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Poetry and adoption
In my previous post, I was trying to wander from a poetics of exile to a discussion of adoption, but I didn’t quite make it. I guess that’s appropriate for a “poetics of non-arrival” (Judith Butler’s phrase re: Kafka). But I do want to bring some attention here to a new blog started by Eileen Tabios and devoted to the relationship between poetry and adoption.
POETS ON ADOPTION launched late last week, and currently features seventeen writers with varying relationships to the subject: from being adopted, to adopting children, to having adopted relatives, to giving up a child for adoption. The site also includes a call for participation, and will continue to add new content.
The format for each post involves three components:
“What is your adoption experience?
How has the adoption experience affected your poetry?
Please share a sample poem(s) addressing (in part) adoption.”
Some writers, such as Dana Collins and Michele Leavitt, describe reuniting with their biological families, while Nick Carbò says he has no interest in doing so. Many of the entries place the experience of adoption within frameworks of ethnicity and class. Christina Pacosz unsentimentally writes, “Now I see clearly that most adoptions are moving from one class to another. From a lack of resources/finances to more abundance and opportunity. This has nothing, necessarily, to do with love.” A number of contributors talk about nation. Marcella Durand discusses what it’s like as a white parent to have adopted an African American child: “Maybe because our story is also political in that we are a transracial family, but with a twist, in that my son, while a domestic adoption, has a birthmother from other colonized and colonizing countries and, because of my connection to the colonizing country, she chose us.”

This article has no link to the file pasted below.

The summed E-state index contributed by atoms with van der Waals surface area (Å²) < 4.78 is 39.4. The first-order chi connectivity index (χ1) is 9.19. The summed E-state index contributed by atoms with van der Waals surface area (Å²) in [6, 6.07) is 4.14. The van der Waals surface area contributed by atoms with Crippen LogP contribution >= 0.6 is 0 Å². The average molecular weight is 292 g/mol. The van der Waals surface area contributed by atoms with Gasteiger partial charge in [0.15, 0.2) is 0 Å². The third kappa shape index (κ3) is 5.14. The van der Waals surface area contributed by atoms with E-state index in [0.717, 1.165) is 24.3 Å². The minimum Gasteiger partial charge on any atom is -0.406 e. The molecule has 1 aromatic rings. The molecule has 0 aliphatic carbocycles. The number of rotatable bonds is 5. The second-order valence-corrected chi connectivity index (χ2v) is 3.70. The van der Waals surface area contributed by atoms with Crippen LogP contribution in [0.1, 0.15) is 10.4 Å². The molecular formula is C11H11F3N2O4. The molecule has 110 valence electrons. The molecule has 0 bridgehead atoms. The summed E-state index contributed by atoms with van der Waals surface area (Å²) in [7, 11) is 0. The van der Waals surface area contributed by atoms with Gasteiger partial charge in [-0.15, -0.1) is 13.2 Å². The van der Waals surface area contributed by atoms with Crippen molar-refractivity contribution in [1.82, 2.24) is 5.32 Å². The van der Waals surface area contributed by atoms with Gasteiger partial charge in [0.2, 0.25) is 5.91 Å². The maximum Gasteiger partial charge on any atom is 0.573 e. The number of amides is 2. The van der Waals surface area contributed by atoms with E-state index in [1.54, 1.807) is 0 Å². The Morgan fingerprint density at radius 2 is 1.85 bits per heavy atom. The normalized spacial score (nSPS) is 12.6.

Along with Pacosz, Sharon Mesmer contributes the longest post—a haunting and vivid narrative about her adopted sister who may or may not have been molested by their father. The piece provides an insight into her work I’d never had before. Susan Schultz provides the most theoretical framework for discussing the relationship between poetry and adoption—and in the process outlines a poetics of adoption: “Just as no poem is utterly original, so no poem is not without its adopted language.” This circles back to Kafka, and the difficulties inherent—or perhaps it’s better to say ex-herent—in positing a language of origin in his work.